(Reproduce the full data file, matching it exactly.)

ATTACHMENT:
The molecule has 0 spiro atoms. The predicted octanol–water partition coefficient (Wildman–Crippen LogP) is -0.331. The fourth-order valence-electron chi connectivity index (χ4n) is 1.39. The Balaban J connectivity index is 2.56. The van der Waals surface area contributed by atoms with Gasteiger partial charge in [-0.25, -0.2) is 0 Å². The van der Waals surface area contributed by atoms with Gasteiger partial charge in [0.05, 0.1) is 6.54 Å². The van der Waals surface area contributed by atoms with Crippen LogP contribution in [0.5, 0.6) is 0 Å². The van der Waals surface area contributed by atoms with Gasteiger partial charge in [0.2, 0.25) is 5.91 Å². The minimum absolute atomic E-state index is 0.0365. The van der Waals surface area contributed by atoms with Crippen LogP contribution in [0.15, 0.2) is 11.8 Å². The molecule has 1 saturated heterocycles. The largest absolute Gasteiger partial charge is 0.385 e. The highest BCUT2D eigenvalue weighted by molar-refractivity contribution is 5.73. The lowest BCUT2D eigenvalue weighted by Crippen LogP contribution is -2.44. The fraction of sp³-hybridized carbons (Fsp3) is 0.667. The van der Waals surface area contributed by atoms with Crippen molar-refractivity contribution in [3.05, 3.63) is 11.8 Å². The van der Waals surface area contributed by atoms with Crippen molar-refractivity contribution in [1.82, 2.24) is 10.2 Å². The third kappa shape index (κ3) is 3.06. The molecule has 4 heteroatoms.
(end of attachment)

The molecule has 0 spiro atoms. The predicted octanol–water partition coefficient (Wildman–Crippen LogP) is -0.331. The fourth-order valence-electron chi connectivity index (χ4n) is 1.39. The Balaban J connectivity index is 2.56. The van der Waals surface area contributed by atoms with Gasteiger partial charge in [-0.25, -0.2) is 0 Å². The van der Waals surface area contributed by atoms with Gasteiger partial charge in [0.05, 0.1) is 6.54 Å². The van der Waals surface area contributed by atoms with Crippen LogP contribution in [0.5, 0.6) is 0 Å². The van der Waals surface area contributed by atoms with Gasteiger partial charge in [0.2, 0.25) is 5.91 Å². The minimum absolute atomic E-state index is 0.0365. The van der Waals surface area contributed by atoms with Crippen LogP contribution in [0.15, 0.2) is 11.8 Å². The molecule has 1 saturated heterocycles. The largest absolute Gasteiger partial charge is 0.385 e. The highest BCUT2D eigenvalue weighted by molar-refractivity contribution is 5.73. The lowest BCUT2D eigenvalue weighted by Crippen LogP contribution is -2.44. The fraction of sp³-hybridized carbons (Fsp3) is 0.667. The van der Waals surface area contributed by atoms with Crippen molar-refractivity contribution in [3.05, 3.63) is 11.8 Å². The van der Waals surface area contributed by atoms with Crippen molar-refractivity contribution in [1.82, 2.24) is 10.2 Å². The third kappa shape index (κ3) is 3.06. The molecule has 4 heteroatoms.